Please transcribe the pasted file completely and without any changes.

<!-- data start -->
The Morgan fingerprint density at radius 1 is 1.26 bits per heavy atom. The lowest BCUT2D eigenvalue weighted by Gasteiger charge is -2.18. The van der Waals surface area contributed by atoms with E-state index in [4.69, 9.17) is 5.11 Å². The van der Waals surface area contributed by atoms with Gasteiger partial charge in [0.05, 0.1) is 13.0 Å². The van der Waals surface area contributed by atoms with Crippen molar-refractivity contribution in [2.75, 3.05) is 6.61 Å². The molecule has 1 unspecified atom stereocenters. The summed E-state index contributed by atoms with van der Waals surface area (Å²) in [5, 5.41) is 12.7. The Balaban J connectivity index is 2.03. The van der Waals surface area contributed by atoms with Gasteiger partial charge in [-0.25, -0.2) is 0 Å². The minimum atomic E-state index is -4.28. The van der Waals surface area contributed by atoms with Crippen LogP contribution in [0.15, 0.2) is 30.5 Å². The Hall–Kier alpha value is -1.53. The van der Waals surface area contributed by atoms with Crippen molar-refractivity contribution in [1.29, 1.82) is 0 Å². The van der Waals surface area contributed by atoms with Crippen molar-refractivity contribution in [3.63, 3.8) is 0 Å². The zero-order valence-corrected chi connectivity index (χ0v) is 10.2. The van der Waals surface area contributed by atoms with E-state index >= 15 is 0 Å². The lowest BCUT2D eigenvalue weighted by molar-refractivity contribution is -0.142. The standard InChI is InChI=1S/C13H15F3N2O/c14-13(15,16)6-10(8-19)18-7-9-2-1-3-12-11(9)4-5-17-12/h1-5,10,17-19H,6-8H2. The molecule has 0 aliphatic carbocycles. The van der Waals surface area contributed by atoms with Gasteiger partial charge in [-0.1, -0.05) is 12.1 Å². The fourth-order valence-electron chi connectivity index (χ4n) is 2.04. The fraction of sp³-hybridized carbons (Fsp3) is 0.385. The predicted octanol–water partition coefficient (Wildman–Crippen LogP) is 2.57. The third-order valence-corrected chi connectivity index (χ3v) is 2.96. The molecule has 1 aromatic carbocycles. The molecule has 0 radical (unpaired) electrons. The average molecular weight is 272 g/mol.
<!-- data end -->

The Morgan fingerprint density at radius 1 is 1.26 bits per heavy atom. The lowest BCUT2D eigenvalue weighted by Gasteiger charge is -2.18. The van der Waals surface area contributed by atoms with E-state index in [4.69, 9.17) is 5.11 Å². The van der Waals surface area contributed by atoms with Gasteiger partial charge in [0.05, 0.1) is 13.0 Å². The van der Waals surface area contributed by atoms with Crippen molar-refractivity contribution in [2.75, 3.05) is 6.61 Å². The molecule has 1 unspecified atom stereocenters. The summed E-state index contributed by atoms with van der Waals surface area (Å²) in [5, 5.41) is 12.7. The Balaban J connectivity index is 2.03. The van der Waals surface area contributed by atoms with Gasteiger partial charge in [-0.25, -0.2) is 0 Å². The minimum atomic E-state index is -4.28. The van der Waals surface area contributed by atoms with Crippen LogP contribution in [0.15, 0.2) is 30.5 Å². The Hall–Kier alpha value is -1.53. The van der Waals surface area contributed by atoms with Crippen molar-refractivity contribution in [1.29, 1.82) is 0 Å². The van der Waals surface area contributed by atoms with Crippen molar-refractivity contribution in [3.63, 3.8) is 0 Å². The zero-order valence-corrected chi connectivity index (χ0v) is 10.2. The van der Waals surface area contributed by atoms with E-state index >= 15 is 0 Å². The lowest BCUT2D eigenvalue weighted by molar-refractivity contribution is -0.142. The standard InChI is InChI=1S/C13H15F3N2O/c14-13(15,16)6-10(8-19)18-7-9-2-1-3-12-11(9)4-5-17-12/h1-5,10,17-19H,6-8H2. The molecule has 0 aliphatic carbocycles. The van der Waals surface area contributed by atoms with Gasteiger partial charge in [-0.1, -0.05) is 12.1 Å². The fourth-order valence-electron chi connectivity index (χ4n) is 2.04. The fraction of sp³-hybridized carbons (Fsp3) is 0.385. The predicted octanol–water partition coefficient (Wildman–Crippen LogP) is 2.57. The third-order valence-corrected chi connectivity index (χ3v) is 2.96. The molecule has 1 aromatic carbocycles. The molecule has 0 radical (unpaired) electrons. The average molecular weight is 272 g/mol.